As Greece formally took over the symbolic European Union Presidency for six months on Jan. 8 with a ceremony including invited European officials, Finance Minister Yannis Stournaras said he would conclude negotiations with the country’s international lenders during the tenure and seek debt relief.
Samaras hosted European Commission President Jose Manuel Barroso and a host of other foreign dignitaries in Athens to mark Greece’s assumption of the EU Presidency which technically began on Jan. 1.
The festivities were centered around two landmarks – Zappeion Hall and the Athens Concert Hall – with Samaras and Barroso giving a joint press conference, with European Council President Herman Van Rompuy attending, along with a number of commissioners.
Security was tight throughout the day with a heightened police presence and traffic restrictions across much of the city center. and a ban on protests in the area of downtown Athens around the Parliament and the venue sites as the government said it didn’t want any uninvited citizens anywhere near the ceremonies, only VIPs.
Addressing a joint press conference with Barroso, Samaras declared that “Greece, after great sacrifices, is leaving the crisis behind it.” Apart from economic recovery, he said Athens would focus during the presidency on battling unemployment and tackling security issues, including the problem of unchecked immigration.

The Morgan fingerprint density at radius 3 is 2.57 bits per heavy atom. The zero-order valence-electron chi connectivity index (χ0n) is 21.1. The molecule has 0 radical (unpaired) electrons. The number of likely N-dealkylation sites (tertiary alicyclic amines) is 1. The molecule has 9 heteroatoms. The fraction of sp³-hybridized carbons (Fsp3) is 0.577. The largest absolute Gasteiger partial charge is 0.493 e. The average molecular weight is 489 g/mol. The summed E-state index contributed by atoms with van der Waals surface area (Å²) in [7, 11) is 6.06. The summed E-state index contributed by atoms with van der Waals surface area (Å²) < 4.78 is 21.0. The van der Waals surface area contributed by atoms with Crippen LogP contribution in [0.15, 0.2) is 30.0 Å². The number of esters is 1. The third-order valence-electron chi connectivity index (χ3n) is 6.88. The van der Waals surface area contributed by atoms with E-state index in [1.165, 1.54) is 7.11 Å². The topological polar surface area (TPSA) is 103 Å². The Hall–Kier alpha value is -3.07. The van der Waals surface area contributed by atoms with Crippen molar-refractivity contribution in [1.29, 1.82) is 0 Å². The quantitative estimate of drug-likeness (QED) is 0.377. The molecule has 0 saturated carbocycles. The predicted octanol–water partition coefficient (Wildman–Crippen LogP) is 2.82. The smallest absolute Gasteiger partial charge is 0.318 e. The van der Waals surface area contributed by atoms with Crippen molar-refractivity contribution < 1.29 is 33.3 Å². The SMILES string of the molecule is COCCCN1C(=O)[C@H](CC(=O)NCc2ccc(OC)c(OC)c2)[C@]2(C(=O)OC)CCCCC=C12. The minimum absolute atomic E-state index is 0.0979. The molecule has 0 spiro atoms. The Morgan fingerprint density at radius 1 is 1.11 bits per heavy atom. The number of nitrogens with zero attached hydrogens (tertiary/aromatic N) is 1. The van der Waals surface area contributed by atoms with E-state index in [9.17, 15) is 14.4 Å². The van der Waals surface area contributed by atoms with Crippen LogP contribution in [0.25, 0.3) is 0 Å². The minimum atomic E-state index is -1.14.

Noting the key European Parliament elections in May he said that, “Voters will choose whether they want Europe or not,” although they could be a test of whether Greeks want to keep his New Democracy Conservatives and their partner, the PASOK Socialists in power.
Barroso noted the risk of a rise in “extremism and populism” due to citizens protesting austerity but said, “I don’t expect these forces to win.”
He urged the Greek government and people to adhere to austerity. “This is not the time to slow down the pace of reforms,” he said. “My point is very clear: Programs work, so we should not waste the efforts so far.”
He stressed that Greece was expected to emerge from its recession this year and noted that early talk of a “Grexit” had slowed recovery.
Barroso said that, “Greece has faced an unprecedented challenge these last years. Two years ago, many were betting on a Greek exit of the euro, an implosion of our common currency, and possible disintegration of the EU.
“The European Commission has always stood by the side of the Greek Government and people. I always said that the success of Greece is the success of the EU. And thanks to EU support and solidarity, Greece has withstood the hardest period of the crisis,” he said.
He noted that: “The challenges are still immense, social conditions are still demanding, and unemployment remains at unacceptable levels. But important progress was achieved. Greece is turning around its economy, it will emerge from recession this year, is expected to reach a primary budget surplus, and is reducing its current account deficit.”
He noted the effect of the austerity measures demanded by the Troika of the European Union-International Monetary Fund-European Central Bank (EU-IMF-ECB) in return for $325 billion in two bailouts had caused hardship.